Research from Michael Smets and Tim Morris explores how work-life balance can increase innovation.
Creating new roles and career paths to allow for flexible working and better work-life balance isn’t just ‘accommodating’ to staff demands but can help make businesses more innovative, according to research from Saïd Business School, University of Oxford.
‘While some firms find it challenging to change working practices in response to staff demands for flexibility, our research shows that taking a proactive, creative approach to work-life balance and career-pathing can benefit longer-term competitiveness,’ said Michael Smets, Associate Professor in Management and Organisation Studies at Oxford Saïd. ‘Businesses not only get to retain valuable talent but by organising it in new ways they can enhance their capacity to deliver the innovations that their customers seek. This is especially true in sectors where innovation is driven by people and knowledge, rather than technology infrastructures.’
In an Academy of Management Perspectives paper, Career Pathing and Innovation in Professional Service Firms by Namrata Malhotra (Imperial College London), Michael Smets and Tim Morris (Oxford Saïd), researchers explored this phenomenon in a group of organisations currently caught in a ‘perfect storm’ of pressures for both more innovation and more work-life balance: London’s elite law firms.
Their study looked at five firms that have adapted their traditional ‘up-or-out’ career path (where junior professionals compete with each other to move ‘up’ the ranks from Associate to Partner or ‘out’ to another employer) by introducing two new salaried roles: Counsel and Professional Support Lawyer (PSL).
This adaptation came as a response to growing resentment amongst younger lawyers, who have become increasingly sceptical of the ‘prize’ of partnership and unwilling to put in the gruelling hours necessary to win it. The new roles enable firms to permanently retain talent below the Partner rank and offer more work-life balance by offering more predictable working hours. However, as the study shows, they have also had the unanticipated positive consequence of increasing innovation capacity.
Innovation in knowledge-intensive organisations emerges from practice: from people with different types of knowledge and experience coming together to address new and different challenges presented by their clients. Under the traditional tournament model, however, this proved difficult because Partners were constantly making trade-offs between time spent mentoring Associates and sharing their specialised knowledge; standing back and looking at existing processes in different ways; building relationships with clients and winning new and interesting business; and meeting stringent targets for billable hours.
But the new roles of PSL and Counsel are able to mitigate these trade-offs and smooth the path to both operational and technical innovation. They help law firms both to generate new, cutting-edge solutions and roll them out with greater efficiency and lower cost.
The research shows how PSLs are able to increase the time spent supervising and sharing knowledge with Associates engaged in routine work, an area in which there is typically a very high ratio of Associates to Partners and a tendency to emphasise throughput rather than enhancement. By drawing on and sharing their own experiential knowledge with Associates, PSLs are able to stimulate counterfactual thinking (asking ‘what if?’) and develop new ways of delivering these more transactional services to clients.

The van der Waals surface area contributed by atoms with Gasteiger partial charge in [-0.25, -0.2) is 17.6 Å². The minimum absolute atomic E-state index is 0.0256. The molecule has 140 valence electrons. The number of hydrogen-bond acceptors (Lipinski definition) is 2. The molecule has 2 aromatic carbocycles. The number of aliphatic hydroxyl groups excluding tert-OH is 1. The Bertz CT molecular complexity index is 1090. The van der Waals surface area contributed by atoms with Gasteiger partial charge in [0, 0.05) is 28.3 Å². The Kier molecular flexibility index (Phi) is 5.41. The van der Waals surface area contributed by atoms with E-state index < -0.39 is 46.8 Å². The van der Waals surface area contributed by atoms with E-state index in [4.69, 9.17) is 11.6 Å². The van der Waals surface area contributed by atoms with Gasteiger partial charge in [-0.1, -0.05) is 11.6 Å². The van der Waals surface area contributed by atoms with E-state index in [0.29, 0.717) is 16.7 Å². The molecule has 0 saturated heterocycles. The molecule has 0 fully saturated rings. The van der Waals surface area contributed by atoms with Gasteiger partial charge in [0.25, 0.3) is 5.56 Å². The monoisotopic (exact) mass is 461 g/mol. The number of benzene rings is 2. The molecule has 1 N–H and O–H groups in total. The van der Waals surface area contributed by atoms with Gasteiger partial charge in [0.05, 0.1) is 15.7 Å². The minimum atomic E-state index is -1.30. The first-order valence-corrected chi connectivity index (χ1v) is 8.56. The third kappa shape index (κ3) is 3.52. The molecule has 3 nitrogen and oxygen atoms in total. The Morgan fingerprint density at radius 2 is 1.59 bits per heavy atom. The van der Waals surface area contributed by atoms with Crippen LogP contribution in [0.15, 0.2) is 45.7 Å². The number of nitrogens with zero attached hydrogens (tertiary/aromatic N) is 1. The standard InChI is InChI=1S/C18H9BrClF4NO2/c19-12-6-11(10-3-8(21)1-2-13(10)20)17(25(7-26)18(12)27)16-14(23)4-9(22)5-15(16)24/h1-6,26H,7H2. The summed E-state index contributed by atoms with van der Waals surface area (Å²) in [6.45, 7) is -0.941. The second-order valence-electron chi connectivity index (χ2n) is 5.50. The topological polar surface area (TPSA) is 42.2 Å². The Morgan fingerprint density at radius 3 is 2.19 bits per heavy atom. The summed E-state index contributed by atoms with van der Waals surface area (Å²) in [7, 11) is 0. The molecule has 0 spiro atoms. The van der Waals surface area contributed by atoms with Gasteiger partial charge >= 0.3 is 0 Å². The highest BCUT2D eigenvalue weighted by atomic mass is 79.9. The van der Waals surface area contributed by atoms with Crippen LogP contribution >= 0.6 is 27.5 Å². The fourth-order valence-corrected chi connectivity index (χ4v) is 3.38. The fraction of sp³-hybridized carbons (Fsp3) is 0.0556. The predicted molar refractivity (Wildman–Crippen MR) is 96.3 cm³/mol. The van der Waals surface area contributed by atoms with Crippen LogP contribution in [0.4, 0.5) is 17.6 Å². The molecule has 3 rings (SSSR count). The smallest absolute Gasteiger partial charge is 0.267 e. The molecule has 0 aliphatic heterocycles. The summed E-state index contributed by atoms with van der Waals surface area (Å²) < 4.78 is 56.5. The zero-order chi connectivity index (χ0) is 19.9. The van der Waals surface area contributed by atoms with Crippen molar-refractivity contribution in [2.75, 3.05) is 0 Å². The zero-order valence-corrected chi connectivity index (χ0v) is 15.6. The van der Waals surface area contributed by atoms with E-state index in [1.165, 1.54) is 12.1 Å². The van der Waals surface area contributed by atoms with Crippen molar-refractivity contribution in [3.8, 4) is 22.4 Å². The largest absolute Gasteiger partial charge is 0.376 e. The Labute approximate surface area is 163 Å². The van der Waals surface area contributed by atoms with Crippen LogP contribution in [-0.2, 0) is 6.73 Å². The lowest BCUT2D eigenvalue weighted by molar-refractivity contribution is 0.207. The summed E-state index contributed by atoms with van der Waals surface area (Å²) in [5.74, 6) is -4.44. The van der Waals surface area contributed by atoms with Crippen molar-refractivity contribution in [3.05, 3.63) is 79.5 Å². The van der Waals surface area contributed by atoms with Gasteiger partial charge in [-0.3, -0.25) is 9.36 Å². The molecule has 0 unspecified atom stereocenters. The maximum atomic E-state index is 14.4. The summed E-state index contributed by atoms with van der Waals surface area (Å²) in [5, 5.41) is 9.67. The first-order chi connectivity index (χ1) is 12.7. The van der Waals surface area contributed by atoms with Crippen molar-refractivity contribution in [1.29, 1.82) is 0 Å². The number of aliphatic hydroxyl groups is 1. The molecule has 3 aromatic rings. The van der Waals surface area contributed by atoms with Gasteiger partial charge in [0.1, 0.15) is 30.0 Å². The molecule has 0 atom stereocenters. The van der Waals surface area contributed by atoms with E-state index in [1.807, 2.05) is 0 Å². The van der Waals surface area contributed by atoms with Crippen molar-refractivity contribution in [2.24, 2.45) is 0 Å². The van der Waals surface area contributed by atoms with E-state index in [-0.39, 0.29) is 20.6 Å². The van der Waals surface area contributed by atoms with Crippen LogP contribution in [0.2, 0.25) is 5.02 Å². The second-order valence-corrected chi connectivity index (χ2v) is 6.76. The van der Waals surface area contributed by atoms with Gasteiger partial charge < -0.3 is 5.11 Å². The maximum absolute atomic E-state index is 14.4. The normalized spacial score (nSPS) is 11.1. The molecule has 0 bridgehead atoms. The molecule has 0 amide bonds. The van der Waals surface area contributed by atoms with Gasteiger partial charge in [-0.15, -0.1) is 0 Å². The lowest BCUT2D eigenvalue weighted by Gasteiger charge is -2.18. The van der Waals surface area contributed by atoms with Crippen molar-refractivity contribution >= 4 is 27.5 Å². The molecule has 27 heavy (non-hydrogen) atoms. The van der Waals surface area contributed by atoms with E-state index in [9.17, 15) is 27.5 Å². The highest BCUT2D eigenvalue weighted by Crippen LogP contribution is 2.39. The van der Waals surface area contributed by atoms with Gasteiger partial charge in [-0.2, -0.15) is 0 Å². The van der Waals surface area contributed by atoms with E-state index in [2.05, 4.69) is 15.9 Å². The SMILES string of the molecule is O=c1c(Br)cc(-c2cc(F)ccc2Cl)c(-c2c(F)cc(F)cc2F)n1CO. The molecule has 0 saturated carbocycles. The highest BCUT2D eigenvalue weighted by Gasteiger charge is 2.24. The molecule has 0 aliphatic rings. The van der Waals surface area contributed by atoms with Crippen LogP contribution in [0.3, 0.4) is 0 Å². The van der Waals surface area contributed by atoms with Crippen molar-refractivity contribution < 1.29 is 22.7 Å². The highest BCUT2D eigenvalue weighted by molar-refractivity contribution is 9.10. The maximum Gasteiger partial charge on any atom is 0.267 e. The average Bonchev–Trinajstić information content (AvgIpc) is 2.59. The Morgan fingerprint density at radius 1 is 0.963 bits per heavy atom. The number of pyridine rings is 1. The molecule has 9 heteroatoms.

In addition, PSLs offer vital support to fee-earners by keeping them up-to-date on new legal developments and providing helpful legal interpretations, a valuable input to trigger legal innovations.
Counsel, too, share some of the job of mentoring Associates, freeing Partners up to win new and interesting business which will stimulate innovation. They are a valuable reservoir of tacit knowledge, able to offer counterfactual thinking to help Associates tackle complex client problems and generate technical innovations.
In addition, they do fee-earning work commensurate with their experience and billing and are active in client relationship management. They liaise with existing clients and Partners to ensure that engagements are accurately defined and client expectations met. This is another area of learning they are able to share with Associates and thus share the load with Partners.
‘This division of labour is a win-win scenario for the professionals – Partners, Counsel and PSLs – and for the employing firm,’ said Tim Morris, Professor of Management Studies at Oxford Saïd. ‘The firm not only gets to retain talented and expensively-trained professionals, but also enhances its capacity for innovation; Partners are able to share some of their mentoring and other duties, freeing them up to build relationships with clients and win interesting business; and the Counsel and PSLs continue to do interesting and challenging work, maintain their status, and yet have time for family and other commitments.’
‘All businesses today face pressures to incorporate greater demands for diversity, gender balance, flexible working and innovative forms of team-working,’ said Namrata Malhotra, Associate Professor in Strategy at Imperial College London. ‘Our study offers an optimistic perspective in proposing that it is possible to find creative solutions which not only solve contemporary staffing challenges in the short term but have positive consequences for the longer-term competitiveness of the firm. Frankly, if law firms can do it, then everyone can.’